An American company from Ohio called Throwflame is selling a drone attachment that allows users to spew fire in the air; it may not be the safest idea, but it can serve a practical purpose.
The flame thrower attachment is called TF-19 Wasp and can easily sound like a nightmare waiting to happen. The TF-19 Wasp gets its name from nature’s very own venom-stinging insect that could inflict pain with a single poke.
Throwflame sees that their latest product responds to a growing market need and can serve as an industrial solution in many applicable ways other than the morbid idea of burning people randomly—still a possibility.
According to an interview with Quinn Whitehead, Throwflame’s founder, by Gizmodo, people can purchase the attachment for recreation, agricultural use, and lighting stuff with limited access.
Throwflame calls TF-19 Wasp a “game-changer for clearing vital infrastructure, igniting remote vegetation, and eliminating pests.” But the flying fire dispensers are also useful for “nest elimination” and to “clear debris from power lines” with the convenience and safety of “remote ignition of aerial and ground targets.”
The company even said that the drone attachment could be used in domestic settings such as lighting barbecues to clearing the garden of weeds or cats.
More significantly, people have been attaching flamethrowers to drones for years now, and power companies do use them to clear trash and debris off of high voltage wires. It’s safer and more efficient than sending a human up in a cherry picker to pull off the garbage, Gizmodo reports.
“It’s definitely a unique concept,” Whitehead says in an interview with Gizmodo. “But any new technology is a little bit scary at first. You think back to when drones first got commercialized and popularized—they were cheap enough for the average person to buy—there was a lot of concern about privacy issues and people flying them all over the place, and swarms of drones blocking out the sun. But in hindsight, it’s kind of an overreaction I think.”
Comparatively, Elon Musk’s The Boring Company started the idea of recreational flame throwers with its Not A Flamethrower, a handheld fire-spitting gun, that gained popularity among younger consumers and has made an appearance in popular YouTube channels such as David Dobrik’s and Jeffree Star.
According to Musk, all of the 20,000 Not A Flamethrower guns offered were sold out. Meaning, there are 20,000 people with flamethrowers in their homes but, so far, we haven’t heard anyone use it to harm others intentionally.
Meanwhile, Throwflame said that only half of its customers pick up their products for recreational purposes, while the other half use them for agricultural work or lighting stuff where access is limited by foot or vehicle.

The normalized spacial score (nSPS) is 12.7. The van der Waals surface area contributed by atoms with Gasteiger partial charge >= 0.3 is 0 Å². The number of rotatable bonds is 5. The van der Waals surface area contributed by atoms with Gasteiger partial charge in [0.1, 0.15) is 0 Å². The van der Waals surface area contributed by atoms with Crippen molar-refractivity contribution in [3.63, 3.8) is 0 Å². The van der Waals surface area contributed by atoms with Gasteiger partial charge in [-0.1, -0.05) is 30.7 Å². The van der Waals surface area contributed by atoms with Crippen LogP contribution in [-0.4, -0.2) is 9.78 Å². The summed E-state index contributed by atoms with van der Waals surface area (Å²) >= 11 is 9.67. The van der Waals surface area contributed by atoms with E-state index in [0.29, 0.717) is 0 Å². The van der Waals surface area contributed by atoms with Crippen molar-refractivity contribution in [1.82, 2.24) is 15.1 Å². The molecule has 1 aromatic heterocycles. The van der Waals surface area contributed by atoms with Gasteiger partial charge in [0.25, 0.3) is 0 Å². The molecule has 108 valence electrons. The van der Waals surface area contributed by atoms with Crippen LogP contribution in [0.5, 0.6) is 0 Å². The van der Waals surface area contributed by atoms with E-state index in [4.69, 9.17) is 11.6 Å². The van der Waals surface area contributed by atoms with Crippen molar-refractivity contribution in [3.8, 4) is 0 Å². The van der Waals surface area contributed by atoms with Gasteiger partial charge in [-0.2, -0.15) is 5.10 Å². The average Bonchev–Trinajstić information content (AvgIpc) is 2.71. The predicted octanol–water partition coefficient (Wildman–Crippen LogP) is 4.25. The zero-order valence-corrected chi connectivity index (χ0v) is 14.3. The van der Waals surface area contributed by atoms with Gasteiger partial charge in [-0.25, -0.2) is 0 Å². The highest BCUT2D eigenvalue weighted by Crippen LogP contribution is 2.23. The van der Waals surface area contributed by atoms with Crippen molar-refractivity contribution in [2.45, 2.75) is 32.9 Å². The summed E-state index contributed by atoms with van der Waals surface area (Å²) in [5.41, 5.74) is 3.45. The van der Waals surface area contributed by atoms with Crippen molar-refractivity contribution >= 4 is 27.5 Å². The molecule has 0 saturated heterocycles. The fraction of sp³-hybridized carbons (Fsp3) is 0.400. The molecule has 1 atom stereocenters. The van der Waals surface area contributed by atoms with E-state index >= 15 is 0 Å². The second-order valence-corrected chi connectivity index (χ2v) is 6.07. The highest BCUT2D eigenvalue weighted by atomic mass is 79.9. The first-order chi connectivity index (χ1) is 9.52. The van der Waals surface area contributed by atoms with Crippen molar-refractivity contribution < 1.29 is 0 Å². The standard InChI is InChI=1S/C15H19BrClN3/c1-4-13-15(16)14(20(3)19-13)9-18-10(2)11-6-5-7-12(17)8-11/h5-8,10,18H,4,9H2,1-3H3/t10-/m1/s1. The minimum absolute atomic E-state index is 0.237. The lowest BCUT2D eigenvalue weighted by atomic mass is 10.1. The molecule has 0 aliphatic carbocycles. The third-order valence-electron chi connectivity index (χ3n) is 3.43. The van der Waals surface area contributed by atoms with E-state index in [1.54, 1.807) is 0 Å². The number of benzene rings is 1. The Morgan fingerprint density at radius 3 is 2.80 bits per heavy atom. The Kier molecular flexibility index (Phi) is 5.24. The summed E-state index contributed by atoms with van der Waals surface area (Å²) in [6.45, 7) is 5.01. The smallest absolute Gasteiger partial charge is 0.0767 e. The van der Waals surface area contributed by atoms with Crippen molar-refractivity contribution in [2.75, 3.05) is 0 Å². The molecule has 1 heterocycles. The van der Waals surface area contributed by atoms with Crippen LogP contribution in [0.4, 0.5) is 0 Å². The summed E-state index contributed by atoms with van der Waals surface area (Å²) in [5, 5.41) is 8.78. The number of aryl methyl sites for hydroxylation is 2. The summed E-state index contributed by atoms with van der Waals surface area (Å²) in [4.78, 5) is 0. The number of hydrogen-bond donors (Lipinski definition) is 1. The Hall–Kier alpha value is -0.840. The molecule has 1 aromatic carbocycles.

Throwflame even assured customers that their product is federally legal and is not considered a weapon and users are still required to comply with the Federal Aviation Administration’s rules for Unmanned Aircraft Systems (UAS) in addition to local ordinances.
The company’s FAQ says that “Flamethrowers are legal and unregulated in most counties. Chances are, we can ship to you.”
As of the moment, the four-pound TF-19 Wasp flamethrower drone attachment is available for purchase to the general public for $1,500. According to the company, the device can easily hold up to a gallon of tank fuel that should last users 100 seconds of firing time with a 25-foot (7.62m) range.
It burns through a mixture of petrol and diesel, although the company also offers napalm thickener – one scoop per gallon of 50:50 petrol-diesel mixture.
The company also offers a napalm-compatible standalone flamethrower called XL18 for more intense tasks. It provides a 100-foot (30m) range and can carry up to 3.3 gallons (12.5 liters) in its tank but will come at a higher price tag amounting to $3,000.
Depending on the drone used, users can have a visual input on their remote controls for farther distances and other hard-to-reach locations.
Furthermore, the device can convert your existing drones into a flame thrower menace or purchase the company’s recommended drone, which is a DJI S1000, which the basic kit costs another $1,500 but can go as high as $5000 for a full kit.
Throwflame says it’ll soon begin selling fully-assembled drones for $1,000 to $10,000, depending on what customers are looking for.
Orders placed on Throwflame’s website will ship in 2-4 weeks. The company will also build customized drone packages but will take an extra 1-2 weeks to accommodate the customization for user requirements.
“The WASP will be available for purchase on July 18, which is the anniversary of the beginning of the Great Fire of Rome under Emperor Nero in [the year] 64,” Whitehead said.
And if you act fast, Throwflame’s throwing in a free shirt for the first few purchases.